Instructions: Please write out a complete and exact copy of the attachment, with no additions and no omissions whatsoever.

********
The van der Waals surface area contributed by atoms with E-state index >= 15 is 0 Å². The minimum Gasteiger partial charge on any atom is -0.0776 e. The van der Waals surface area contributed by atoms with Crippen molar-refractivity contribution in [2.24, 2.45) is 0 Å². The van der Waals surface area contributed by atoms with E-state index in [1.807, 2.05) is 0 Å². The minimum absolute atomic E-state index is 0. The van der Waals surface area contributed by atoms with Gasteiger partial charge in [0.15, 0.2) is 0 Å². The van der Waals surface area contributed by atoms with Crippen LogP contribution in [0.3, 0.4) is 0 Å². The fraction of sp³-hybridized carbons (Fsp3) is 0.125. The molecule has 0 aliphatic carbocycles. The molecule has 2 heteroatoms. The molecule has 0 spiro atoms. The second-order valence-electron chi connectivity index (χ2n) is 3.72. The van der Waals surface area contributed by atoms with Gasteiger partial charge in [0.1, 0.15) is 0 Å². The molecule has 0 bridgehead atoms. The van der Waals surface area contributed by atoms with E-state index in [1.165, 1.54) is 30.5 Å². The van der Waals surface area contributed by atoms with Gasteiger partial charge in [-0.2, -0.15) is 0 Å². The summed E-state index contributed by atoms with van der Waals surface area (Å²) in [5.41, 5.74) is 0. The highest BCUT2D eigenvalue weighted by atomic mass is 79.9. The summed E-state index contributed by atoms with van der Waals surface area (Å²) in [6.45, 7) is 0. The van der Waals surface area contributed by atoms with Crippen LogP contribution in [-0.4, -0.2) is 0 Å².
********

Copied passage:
The van der Waals surface area contributed by atoms with E-state index >= 15 is 0 Å². The minimum Gasteiger partial charge on any atom is -0.0776 e. The van der Waals surface area contributed by atoms with Crippen molar-refractivity contribution in [2.24, 2.45) is 0 Å². The van der Waals surface area contributed by atoms with E-state index in [1.807, 2.05) is 0 Å². The minimum absolute atomic E-state index is 0. The van der Waals surface area contributed by atoms with Gasteiger partial charge in [0.15, 0.2) is 0 Å². The van der Waals surface area contributed by atoms with Crippen LogP contribution in [0.3, 0.4) is 0 Å². The fraction of sp³-hybridized carbons (Fsp3) is 0.125. The molecule has 0 aliphatic carbocycles. The molecule has 2 heteroatoms. The molecule has 0 spiro atoms. The second-order valence-electron chi connectivity index (χ2n) is 3.72. The van der Waals surface area contributed by atoms with Gasteiger partial charge in [0.1, 0.15) is 0 Å². The molecule has 0 bridgehead atoms. The van der Waals surface area contributed by atoms with E-state index in [1.165, 1.54) is 30.5 Å². The van der Waals surface area contributed by atoms with Gasteiger partial charge in [-0.2, -0.15) is 0 Å². The summed E-state index contributed by atoms with van der Waals surface area (Å²) in [5.41, 5.74) is 0. The highest BCUT2D eigenvalue weighted by atomic mass is 79.9. The summed E-state index contributed by atoms with van der Waals surface area (Å²) in [6.45, 7) is 0. The van der Waals surface area contributed by atoms with Crippen LogP contribution in [-0.4, -0.2) is 0 Å².